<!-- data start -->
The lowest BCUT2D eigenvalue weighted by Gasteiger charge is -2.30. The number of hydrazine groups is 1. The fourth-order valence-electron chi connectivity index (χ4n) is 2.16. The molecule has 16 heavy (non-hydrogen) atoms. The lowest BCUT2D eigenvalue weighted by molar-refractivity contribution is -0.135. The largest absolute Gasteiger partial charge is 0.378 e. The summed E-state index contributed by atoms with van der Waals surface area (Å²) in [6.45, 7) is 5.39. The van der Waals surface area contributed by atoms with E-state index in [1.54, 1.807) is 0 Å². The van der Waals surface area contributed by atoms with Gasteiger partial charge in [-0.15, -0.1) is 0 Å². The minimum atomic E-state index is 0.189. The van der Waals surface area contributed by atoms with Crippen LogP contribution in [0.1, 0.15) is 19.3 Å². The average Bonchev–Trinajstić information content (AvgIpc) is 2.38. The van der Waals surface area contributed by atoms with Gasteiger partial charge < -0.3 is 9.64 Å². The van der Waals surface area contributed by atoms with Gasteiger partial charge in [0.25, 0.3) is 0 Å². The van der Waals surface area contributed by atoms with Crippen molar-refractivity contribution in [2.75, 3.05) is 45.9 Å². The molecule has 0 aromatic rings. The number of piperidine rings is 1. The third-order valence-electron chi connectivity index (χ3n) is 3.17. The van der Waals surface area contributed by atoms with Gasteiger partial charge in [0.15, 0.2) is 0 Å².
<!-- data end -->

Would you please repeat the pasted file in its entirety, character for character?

The lowest BCUT2D eigenvalue weighted by Gasteiger charge is -2.30. The number of hydrazine groups is 1. The fourth-order valence-electron chi connectivity index (χ4n) is 2.16. The molecule has 16 heavy (non-hydrogen) atoms. The lowest BCUT2D eigenvalue weighted by molar-refractivity contribution is -0.135. The largest absolute Gasteiger partial charge is 0.378 e. The summed E-state index contributed by atoms with van der Waals surface area (Å²) in [6.45, 7) is 5.39. The van der Waals surface area contributed by atoms with E-state index in [1.54, 1.807) is 0 Å². The van der Waals surface area contributed by atoms with Gasteiger partial charge in [-0.15, -0.1) is 0 Å². The minimum atomic E-state index is 0.189. The van der Waals surface area contributed by atoms with Crippen LogP contribution in [0.1, 0.15) is 19.3 Å². The average Bonchev–Trinajstić information content (AvgIpc) is 2.38. The van der Waals surface area contributed by atoms with Gasteiger partial charge < -0.3 is 9.64 Å². The van der Waals surface area contributed by atoms with Gasteiger partial charge in [0.25, 0.3) is 0 Å². The van der Waals surface area contributed by atoms with Crippen molar-refractivity contribution in [2.75, 3.05) is 45.9 Å². The molecule has 0 aromatic rings. The number of piperidine rings is 1. The third-order valence-electron chi connectivity index (χ3n) is 3.17. The van der Waals surface area contributed by atoms with Gasteiger partial charge in [0.15, 0.2) is 0 Å².